Why digital publishers are targeting Africa
Why digital publishers are targeting Africa
This is a warning for publishers. Think digital or else be swept to oblivion by the undercurrent.
The quick adoption of mobile technology in Africa has not only realised new opportunities in telecommunication but in how content is delivered.
In particular, book publishing in Africa is an expensive exercise: a luxury that many Africans may not be able to afford.
Publishers, therefore, have to think of new ways of getting the written word out.
In Kenya, more young people are gaining access to feature phones and even smartphones, spending hours on these gadgets. Rather than seeing technology as a disrupter of book publishing, perhaps a new shift in thinking needs to be applied to use technology to help this industry in Africa.
Will Clurman, the chief executive officer of eKitabu, a digital book publishers could not agree more (Kitabu is the Swahili word for “Book”).
eKitabu gives readers options to purchase and read local and international books on their phones, tablets and computers.
“Smartphones and even tablets are becoming common in Africa, especially in cities. But people need content. It’s stories that give our lives meaning, sometimes understanding. Ebooks are a well-evolved form of content that readers, authors and publishers know how to handle,” Clurman said.
“And we know that although the gadget’s needed, content is that without which there’s nothing of meaning. Especially in education: content—local content—is vital. Educational research shows gadgets alone may yield ‘computer literacy,’ but without content all you get is facility with the device. That’s why we’re working to catalyze the content ecosystem here,” he added.
eKitabu was established in 2012 by Digital Divide Data, a technology firm that does digitisation of documents. The company now looks to serve more African countries after having great success in Kenya and five other African countries.
eKitabu has been able to sell over 300,000 Kenyan and international books through their platform and they hope to sell thousands more in the coming years.
“We’re especially honored to have partnerships with leading Kenyan educational publishers, for example: Kenya Literature Bureau, Jomo Kenyatta Foundation, Longhorn, Moran, LawAfrica as well as innovative smaller ones such as Mountain Top, WordAlive and Jacaranda Designs,” Clurman tells ITWeb Africa.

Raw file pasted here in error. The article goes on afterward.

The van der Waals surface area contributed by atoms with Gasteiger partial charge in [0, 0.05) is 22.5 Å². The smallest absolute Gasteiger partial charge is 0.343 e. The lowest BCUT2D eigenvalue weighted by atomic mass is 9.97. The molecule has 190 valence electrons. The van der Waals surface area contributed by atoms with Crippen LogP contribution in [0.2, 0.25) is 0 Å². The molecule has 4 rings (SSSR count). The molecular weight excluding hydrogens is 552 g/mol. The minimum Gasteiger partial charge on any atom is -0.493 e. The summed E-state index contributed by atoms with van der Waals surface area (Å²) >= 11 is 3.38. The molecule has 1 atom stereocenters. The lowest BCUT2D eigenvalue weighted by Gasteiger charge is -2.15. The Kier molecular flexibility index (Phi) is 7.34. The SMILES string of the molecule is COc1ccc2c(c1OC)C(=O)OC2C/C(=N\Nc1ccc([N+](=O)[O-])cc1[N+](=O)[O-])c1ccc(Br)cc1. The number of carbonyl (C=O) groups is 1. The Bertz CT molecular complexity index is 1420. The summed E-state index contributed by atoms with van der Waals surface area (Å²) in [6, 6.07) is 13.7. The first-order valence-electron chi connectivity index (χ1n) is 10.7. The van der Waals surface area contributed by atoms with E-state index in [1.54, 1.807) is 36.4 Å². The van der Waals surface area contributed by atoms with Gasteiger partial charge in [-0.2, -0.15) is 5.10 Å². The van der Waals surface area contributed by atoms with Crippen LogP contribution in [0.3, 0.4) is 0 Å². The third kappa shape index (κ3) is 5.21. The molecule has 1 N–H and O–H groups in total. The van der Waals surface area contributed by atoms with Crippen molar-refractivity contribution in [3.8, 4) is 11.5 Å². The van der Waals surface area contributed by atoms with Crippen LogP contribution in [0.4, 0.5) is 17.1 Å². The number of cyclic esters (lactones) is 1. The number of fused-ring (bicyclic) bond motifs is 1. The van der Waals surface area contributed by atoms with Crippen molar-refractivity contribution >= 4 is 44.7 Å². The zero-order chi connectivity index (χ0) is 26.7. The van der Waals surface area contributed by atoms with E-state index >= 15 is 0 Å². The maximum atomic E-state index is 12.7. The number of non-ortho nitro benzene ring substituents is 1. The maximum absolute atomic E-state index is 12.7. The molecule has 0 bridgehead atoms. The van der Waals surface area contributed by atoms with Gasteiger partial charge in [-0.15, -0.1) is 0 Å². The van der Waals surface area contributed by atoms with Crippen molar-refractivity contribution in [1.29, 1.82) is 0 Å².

BiNu, an application store for feature phones, has also recorded similar success on the continent with over 500,000 subscribers on the Worldreader platform. Through the Worldreader application, thousand of feature phone users in Africa have access hundreds of digital novels that can be accessed through the BiNu platform.
“These data points tell us that what’s taken maybe 10 or 15 years in North America and Europe may take only two or three here. What we do now helps accelerate and shape the future,” Clurman adds.
Worldreader has a wide array of programmes aimed to enhance e-learning in general. The company has been piloting the use of ereaders in Kenyan schools, including the use of the Kindle.
An evaluation of the project in Kilgoris, a district in Kenya in August this year, revealed better results for students who used the Kindle. In their report, the organisation said that the gadgets helped students read anytime, anywhere, even during their breaks.
The clear intention by several African governments to embrace digital learning is also quickly pointing to this wind of change for the publishing industry. Rwanda, Kenya and South Africa have initiated different digital approaches to take learning online.
Clurman says that 75% of all books published in Africa are educational content. So digital publishing revolution has to begin from the education sector before it spreads to other sectors.
And the opportunity is immense.
“A colleague from Intel pointed out to me: in many African countries e-commerce is ‘retail, not retail replacement’. For us it means this: today even print books have a hard time reaching readers—and potential readers—in large parts of Africa. The first time many children growing up now experience a book it will be on a mobile device because the reach that mobile devices and networks deliver,” Clurman narrates.
Currently, smartphone users can download the Kindle app from the Android store and Apple stores, and quickly read books right from their phones. This means even the Kindle as a gadget might not even be used by many African readers.
And the likes of eKitabu is looking to enhance its awareness of eBooks in Africa via the likes of competitions. The company has arranged an essay competition dubbed “How Can Technology Improve My Learning?” This essay competition has been sponsored by Intel, Samsung and a leading Kenyan book store.
“We’re also launching an interactive content prize to identify and encourage interactive developers—in particular educational content developers—to generate new materials for digital learning. The best innovations often come from interacting with users in their environment, and our outreach is designed to engage them,” Clurman revealed.
Getting back to the basics by helping our children learn using ebooks could spur on the publishing industry in Kenya and the rest of Africa.
When they finish school, reading books for pleasure will not be a foreign idea, regardless of the technology.